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Articles tagged with: open notebook science

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[5 Oct 2010 | Comments Off on The truth…well most of the truth anyway | ]

I had a pretty ropey day today. Failing for 45 minutes to do some simple algebra. Transformation overnight that didn’t work…again…and just generally being a bit down what with the whole imploding British science funding situation. But in the midst of this we did one very cool and simple experiment, one that worked, and one that actually has some potentially significant implications. The only things is…I can’t tell you about it.

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[3 Oct 2010 | 4 Comments | ]
A little bit of federated Open Notebook Science

The rationale behind open approaches is the way it enables you to make unexpected connections and to find otherwise hidden shortcuts. People, data, code, and expertise can be more effectively connected when the information is out there and discoverable. Here I wanted to document a little collaboration that was sparked on twitter and carried through using an entirely open toolset.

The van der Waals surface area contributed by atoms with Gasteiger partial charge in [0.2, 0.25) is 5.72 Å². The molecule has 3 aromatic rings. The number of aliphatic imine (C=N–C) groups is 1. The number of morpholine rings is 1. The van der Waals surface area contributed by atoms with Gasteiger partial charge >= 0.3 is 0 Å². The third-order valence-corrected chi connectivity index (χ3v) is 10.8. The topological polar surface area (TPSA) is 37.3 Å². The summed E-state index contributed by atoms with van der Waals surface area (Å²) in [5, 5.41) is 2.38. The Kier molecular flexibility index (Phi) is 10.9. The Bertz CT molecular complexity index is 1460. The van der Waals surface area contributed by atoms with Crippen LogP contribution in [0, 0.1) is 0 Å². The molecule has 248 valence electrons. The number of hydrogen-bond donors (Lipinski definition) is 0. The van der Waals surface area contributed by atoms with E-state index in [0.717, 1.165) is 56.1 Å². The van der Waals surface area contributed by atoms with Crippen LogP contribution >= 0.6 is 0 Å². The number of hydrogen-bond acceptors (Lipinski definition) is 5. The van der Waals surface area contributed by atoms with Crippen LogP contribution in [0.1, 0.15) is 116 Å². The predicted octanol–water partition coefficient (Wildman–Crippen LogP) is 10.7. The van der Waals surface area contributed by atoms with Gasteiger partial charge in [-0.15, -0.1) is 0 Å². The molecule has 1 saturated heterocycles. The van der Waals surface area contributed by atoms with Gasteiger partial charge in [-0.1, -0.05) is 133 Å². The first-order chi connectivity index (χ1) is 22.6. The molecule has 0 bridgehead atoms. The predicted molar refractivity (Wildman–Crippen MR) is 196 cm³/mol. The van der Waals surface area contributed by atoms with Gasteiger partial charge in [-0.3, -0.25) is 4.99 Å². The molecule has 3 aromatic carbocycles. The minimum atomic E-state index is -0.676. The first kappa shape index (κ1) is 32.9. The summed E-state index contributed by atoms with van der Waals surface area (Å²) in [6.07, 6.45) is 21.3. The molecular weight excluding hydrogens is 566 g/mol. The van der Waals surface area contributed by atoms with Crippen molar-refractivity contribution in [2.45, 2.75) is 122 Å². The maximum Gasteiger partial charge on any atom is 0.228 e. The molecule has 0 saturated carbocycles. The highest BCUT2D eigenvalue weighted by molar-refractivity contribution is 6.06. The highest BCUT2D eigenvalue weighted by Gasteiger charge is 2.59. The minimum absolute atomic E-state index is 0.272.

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[2 Sep 2010 | 6 Comments | ]
What would scholarly communications look like if we invented it today?

If we imagine what the specification for building a scholarly communications system would look like there are some fairly obvious things we would want it to enable. Registration of priority, archival, re-use and replication, and filtering. Some of these the current system can do well, some of them not so. Can thinking about how we would design a system from the ground up help us to think about what we can do today to build a better and more effective record?

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[1 Aug 2009 | Comments Off on Replication, reproduction, confirmation. What is the optimal mix? | ]

Issues surrounding the relationship of Open Research and replication seems to be the meme of the week. Abhishek Tiwari provided notes on a debate describing concerns about how open research could damage replication and Sabine Hossenfelder explored the same issue in a blog post. The concern fundamentally is that by providing more of the details of our research we may actually be damaging the research effort by reducing the motivation to reproduce published findings or worse, as Sabine suggests, encouraging group think and a lack of creative questioning.
I have to …

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[16 Apr 2009 | 4 Comments | ]

On Monday I am speaking as part of a meeting on Use Cases for Provenance (Programme), which has a lot of interesting talks scheduled. I appear to be last. I am not sure whether that means I am the comedy closer or the pre-dinner entertainment. This may, however, be as a result of the title I chose:
In your worst nightmares: How experimental scientists are doing provenance for themselves
On the whole experimental scientists, particularly those working in traditional, small research groups, have little knowledge of, or interest in, the issues …